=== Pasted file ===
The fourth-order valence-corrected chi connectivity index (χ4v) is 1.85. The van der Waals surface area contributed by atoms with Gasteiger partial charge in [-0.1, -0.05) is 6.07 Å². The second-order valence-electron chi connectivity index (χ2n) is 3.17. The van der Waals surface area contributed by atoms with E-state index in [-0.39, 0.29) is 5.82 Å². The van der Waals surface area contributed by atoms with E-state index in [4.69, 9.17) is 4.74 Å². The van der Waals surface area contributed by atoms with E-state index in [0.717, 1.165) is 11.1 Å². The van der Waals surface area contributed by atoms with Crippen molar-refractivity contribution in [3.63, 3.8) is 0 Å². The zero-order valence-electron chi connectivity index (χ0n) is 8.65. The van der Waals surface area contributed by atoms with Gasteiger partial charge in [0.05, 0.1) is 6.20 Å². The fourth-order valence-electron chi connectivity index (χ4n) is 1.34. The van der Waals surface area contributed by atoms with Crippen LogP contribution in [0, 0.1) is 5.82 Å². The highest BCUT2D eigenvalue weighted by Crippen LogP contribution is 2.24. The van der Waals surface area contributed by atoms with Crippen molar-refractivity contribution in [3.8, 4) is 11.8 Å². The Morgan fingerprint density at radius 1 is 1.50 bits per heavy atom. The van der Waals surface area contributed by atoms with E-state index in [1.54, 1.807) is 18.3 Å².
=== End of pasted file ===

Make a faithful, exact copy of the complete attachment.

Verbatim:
The fourth-order valence-corrected chi connectivity index (χ4v) is 1.85. The van der Waals surface area contributed by atoms with Gasteiger partial charge in [-0.1, -0.05) is 6.07 Å². The second-order valence-electron chi connectivity index (χ2n) is 3.17. The van der Waals surface area contributed by atoms with E-state index in [-0.39, 0.29) is 5.82 Å². The van der Waals surface area contributed by atoms with E-state index in [4.69, 9.17) is 4.74 Å². The van der Waals surface area contributed by atoms with E-state index in [0.717, 1.165) is 11.1 Å². The van der Waals surface area contributed by atoms with Crippen molar-refractivity contribution in [3.63, 3.8) is 0 Å². The zero-order valence-electron chi connectivity index (χ0n) is 8.65. The van der Waals surface area contributed by atoms with Gasteiger partial charge in [0.05, 0.1) is 6.20 Å². The fourth-order valence-electron chi connectivity index (χ4n) is 1.34. The van der Waals surface area contributed by atoms with Crippen LogP contribution in [0, 0.1) is 5.82 Å². The highest BCUT2D eigenvalue weighted by Crippen LogP contribution is 2.24. The van der Waals surface area contributed by atoms with Crippen molar-refractivity contribution in [3.8, 4) is 11.8 Å². The Morgan fingerprint density at radius 1 is 1.50 bits per heavy atom. The van der Waals surface area contributed by atoms with E-state index in [1.54, 1.807) is 18.3 Å².